Copyright © 2019 - Friends of Dragon Run. All rights reserved

ABOUT

Friends of Dragon Run was organized, in 1985, by a group of Virginia's Middle Peninsula citizens who generously donated funds to purchase and preserve a 203 acre tract of Dragon swampland, near Churchview in Middlesex County.

 

With assistance from the Chesapeake Bay Foundation staff and an affiliation with the Virginia Outdoors Foundation, the purchase was made possible with tax deductible contributions.

 

The organization now independently owns and manages this and additional wild areas. Its members and the public enjoy the use of the property for purposes consistent with conservation and education.

 

Concerned with the future of the entire Dragon wilderness area, Friends of Dragon Run as an organization, seeks to promote preservation and protection of the watershed through the example it gives the community by its actions. Those being primarily the concern it shows for the land it owns or manages.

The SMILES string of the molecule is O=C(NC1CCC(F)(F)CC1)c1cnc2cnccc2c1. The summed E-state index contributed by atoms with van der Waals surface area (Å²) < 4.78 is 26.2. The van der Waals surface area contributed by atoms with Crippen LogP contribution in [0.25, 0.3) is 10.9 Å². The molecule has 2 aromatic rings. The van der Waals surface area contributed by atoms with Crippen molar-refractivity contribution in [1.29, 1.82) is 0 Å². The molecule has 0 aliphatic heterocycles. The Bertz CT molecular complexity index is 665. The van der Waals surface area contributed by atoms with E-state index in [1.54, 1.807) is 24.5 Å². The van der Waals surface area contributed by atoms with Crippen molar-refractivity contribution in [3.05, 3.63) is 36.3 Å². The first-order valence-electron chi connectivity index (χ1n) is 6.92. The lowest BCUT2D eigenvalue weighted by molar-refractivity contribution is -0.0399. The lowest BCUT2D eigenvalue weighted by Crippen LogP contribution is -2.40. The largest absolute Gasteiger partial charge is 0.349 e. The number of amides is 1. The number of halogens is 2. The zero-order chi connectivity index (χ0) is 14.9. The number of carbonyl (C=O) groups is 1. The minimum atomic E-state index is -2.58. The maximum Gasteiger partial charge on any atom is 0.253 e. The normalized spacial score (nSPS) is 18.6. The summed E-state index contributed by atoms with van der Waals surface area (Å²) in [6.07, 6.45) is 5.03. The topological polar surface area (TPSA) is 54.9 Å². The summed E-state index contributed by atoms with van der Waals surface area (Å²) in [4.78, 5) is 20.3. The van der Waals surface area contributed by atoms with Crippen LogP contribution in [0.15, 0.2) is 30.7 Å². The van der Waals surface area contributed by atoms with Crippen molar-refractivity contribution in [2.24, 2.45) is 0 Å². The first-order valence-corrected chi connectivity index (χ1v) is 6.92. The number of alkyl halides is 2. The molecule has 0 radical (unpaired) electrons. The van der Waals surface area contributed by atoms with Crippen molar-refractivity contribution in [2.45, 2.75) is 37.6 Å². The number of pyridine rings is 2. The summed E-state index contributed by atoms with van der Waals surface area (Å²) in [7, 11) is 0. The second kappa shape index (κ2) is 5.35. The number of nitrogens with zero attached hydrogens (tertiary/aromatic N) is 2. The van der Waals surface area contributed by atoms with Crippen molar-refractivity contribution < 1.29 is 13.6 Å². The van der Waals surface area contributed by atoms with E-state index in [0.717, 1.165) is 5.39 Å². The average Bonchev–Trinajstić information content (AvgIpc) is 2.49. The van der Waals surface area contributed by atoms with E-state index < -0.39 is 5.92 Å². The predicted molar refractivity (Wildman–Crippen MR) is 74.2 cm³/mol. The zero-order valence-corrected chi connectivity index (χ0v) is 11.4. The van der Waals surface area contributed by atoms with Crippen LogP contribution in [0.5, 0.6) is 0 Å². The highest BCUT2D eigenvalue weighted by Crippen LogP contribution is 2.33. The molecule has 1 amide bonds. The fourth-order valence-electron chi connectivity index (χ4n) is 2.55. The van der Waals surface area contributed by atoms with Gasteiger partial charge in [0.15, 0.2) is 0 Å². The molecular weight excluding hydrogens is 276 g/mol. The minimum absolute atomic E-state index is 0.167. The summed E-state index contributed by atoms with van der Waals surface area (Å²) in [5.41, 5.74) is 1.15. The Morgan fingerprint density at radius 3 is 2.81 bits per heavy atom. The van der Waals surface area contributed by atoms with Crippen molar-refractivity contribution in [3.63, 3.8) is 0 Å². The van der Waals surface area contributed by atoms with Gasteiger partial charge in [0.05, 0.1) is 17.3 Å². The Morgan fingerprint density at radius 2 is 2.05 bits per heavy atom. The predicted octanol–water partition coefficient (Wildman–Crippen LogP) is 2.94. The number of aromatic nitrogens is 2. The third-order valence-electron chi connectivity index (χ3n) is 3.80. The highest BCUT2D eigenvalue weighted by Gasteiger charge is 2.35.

The Association encourages others who own or manage property in and adjacent to the swamp to donate conservation easements or otherwise protect the area from future development. The application of forestry and agricultural best management practices are encouraged.

 

These practices include: use of no-till planting, filter strips, reforestation, sod waterways, contour farming, and sensitive timbering techniques in the Dragon wetlands and along its streams. All aim to reduce the amount of nutrients and sediment that would otherwise enter the Dragon as a result of farming and forestry.

 

These efforts are essential in assuring that development adjacent to the Dragon Run swamp and its corridor is compatible with maintaining the swamp's ecological integrity.

 

It is the intent of the Association to seek these objectives through continued cooperation with other appropriate conservation organizations, local governments and landowners. 

 

Our Property

The Dragon wilderness is a unique ecosystem which has been ranked second in ecological significance among 232 areas investigated in a Smithsonian Institution study which covered 12,600 square miles of the Chesapeake Bay region.